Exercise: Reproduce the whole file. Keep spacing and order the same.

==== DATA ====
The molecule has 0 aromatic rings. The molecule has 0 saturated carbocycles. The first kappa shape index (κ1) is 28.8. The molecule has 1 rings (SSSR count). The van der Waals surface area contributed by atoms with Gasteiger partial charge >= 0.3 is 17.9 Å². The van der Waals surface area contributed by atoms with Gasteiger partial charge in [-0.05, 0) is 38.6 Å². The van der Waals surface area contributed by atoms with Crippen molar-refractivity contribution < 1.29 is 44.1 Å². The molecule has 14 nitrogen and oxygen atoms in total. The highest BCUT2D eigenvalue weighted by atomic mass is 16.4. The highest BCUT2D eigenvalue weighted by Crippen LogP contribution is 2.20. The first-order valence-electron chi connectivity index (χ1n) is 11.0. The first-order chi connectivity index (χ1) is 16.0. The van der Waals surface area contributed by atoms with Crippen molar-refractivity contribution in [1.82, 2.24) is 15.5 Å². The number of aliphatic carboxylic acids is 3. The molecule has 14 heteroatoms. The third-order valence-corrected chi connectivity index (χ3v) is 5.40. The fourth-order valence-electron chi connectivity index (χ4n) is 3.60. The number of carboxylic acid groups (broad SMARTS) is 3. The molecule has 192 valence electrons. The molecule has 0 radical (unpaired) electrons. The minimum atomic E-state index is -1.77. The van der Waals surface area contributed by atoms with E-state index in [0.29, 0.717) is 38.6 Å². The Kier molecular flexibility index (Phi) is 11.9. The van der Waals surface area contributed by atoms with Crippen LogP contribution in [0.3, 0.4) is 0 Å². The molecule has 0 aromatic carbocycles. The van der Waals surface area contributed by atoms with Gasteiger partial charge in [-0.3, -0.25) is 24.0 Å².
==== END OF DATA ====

The molecule has 0 aromatic rings. The molecule has 0 saturated carbocycles. The first kappa shape index (κ1) is 28.8. The molecule has 1 rings (SSSR count). The van der Waals surface area contributed by atoms with Gasteiger partial charge >= 0.3 is 17.9 Å². The van der Waals surface area contributed by atoms with Gasteiger partial charge in [-0.05, 0) is 38.6 Å². The van der Waals surface area contributed by atoms with Crippen molar-refractivity contribution < 1.29 is 44.1 Å². The molecule has 14 nitrogen and oxygen atoms in total. The highest BCUT2D eigenvalue weighted by atomic mass is 16.4. The highest BCUT2D eigenvalue weighted by Crippen LogP contribution is 2.20. The first-order valence-electron chi connectivity index (χ1n) is 11.0. The first-order chi connectivity index (χ1) is 16.0. The van der Waals surface area contributed by atoms with Crippen molar-refractivity contribution in [1.82, 2.24) is 15.5 Å². The number of aliphatic carboxylic acids is 3. The molecule has 14 heteroatoms. The third-order valence-corrected chi connectivity index (χ3v) is 5.40. The fourth-order valence-electron chi connectivity index (χ4n) is 3.60. The number of carboxylic acid groups (broad SMARTS) is 3. The molecule has 192 valence electrons. The molecule has 0 radical (unpaired) electrons. The minimum atomic E-state index is -1.77. The van der Waals surface area contributed by atoms with E-state index in [0.29, 0.717) is 38.6 Å². The Kier molecular flexibility index (Phi) is 11.9. The van der Waals surface area contributed by atoms with Crippen LogP contribution in [0.3, 0.4) is 0 Å². The molecule has 0 aromatic carbocycles. The van der Waals surface area contributed by atoms with Gasteiger partial charge in [-0.3, -0.25) is 24.0 Å².